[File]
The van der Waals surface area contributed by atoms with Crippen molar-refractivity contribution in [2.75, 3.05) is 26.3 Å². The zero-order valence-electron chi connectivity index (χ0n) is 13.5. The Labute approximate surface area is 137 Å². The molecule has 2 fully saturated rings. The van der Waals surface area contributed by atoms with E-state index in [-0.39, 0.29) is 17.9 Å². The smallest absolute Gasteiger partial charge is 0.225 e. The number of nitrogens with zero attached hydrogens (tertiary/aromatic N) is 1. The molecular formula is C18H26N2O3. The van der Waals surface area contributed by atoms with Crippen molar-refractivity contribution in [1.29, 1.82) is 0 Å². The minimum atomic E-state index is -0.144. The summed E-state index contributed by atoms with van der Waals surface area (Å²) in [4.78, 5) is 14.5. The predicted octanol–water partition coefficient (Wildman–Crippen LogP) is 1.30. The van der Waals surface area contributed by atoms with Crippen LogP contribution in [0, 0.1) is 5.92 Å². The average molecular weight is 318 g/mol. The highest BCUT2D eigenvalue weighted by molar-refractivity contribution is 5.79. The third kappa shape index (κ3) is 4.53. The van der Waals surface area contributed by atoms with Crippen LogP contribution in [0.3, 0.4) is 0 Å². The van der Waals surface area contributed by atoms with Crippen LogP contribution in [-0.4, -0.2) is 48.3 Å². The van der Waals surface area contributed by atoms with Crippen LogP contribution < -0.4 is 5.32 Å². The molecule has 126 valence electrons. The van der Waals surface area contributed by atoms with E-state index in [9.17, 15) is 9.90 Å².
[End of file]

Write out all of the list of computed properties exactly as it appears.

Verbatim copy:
The van der Waals surface area contributed by atoms with Crippen molar-refractivity contribution in [2.75, 3.05) is 26.3 Å². The zero-order valence-electron chi connectivity index (χ0n) is 13.5. The Labute approximate surface area is 137 Å². The molecule has 2 fully saturated rings. The van der Waals surface area contributed by atoms with E-state index in [-0.39, 0.29) is 17.9 Å². The smallest absolute Gasteiger partial charge is 0.225 e. The number of nitrogens with zero attached hydrogens (tertiary/aromatic N) is 1. The molecular formula is C18H26N2O3. The van der Waals surface area contributed by atoms with Crippen molar-refractivity contribution in [1.29, 1.82) is 0 Å². The minimum atomic E-state index is -0.144. The summed E-state index contributed by atoms with van der Waals surface area (Å²) in [4.78, 5) is 14.5. The predicted octanol–water partition coefficient (Wildman–Crippen LogP) is 1.30. The van der Waals surface area contributed by atoms with Crippen LogP contribution in [0, 0.1) is 5.92 Å². The average molecular weight is 318 g/mol. The highest BCUT2D eigenvalue weighted by molar-refractivity contribution is 5.79. The third kappa shape index (κ3) is 4.53. The van der Waals surface area contributed by atoms with Crippen LogP contribution in [0.3, 0.4) is 0 Å². The van der Waals surface area contributed by atoms with Crippen LogP contribution in [-0.4, -0.2) is 48.3 Å². The van der Waals surface area contributed by atoms with Crippen LogP contribution < -0.4 is 5.32 Å². The molecule has 126 valence electrons. The van der Waals surface area contributed by atoms with E-state index in [9.17, 15) is 9.90 Å².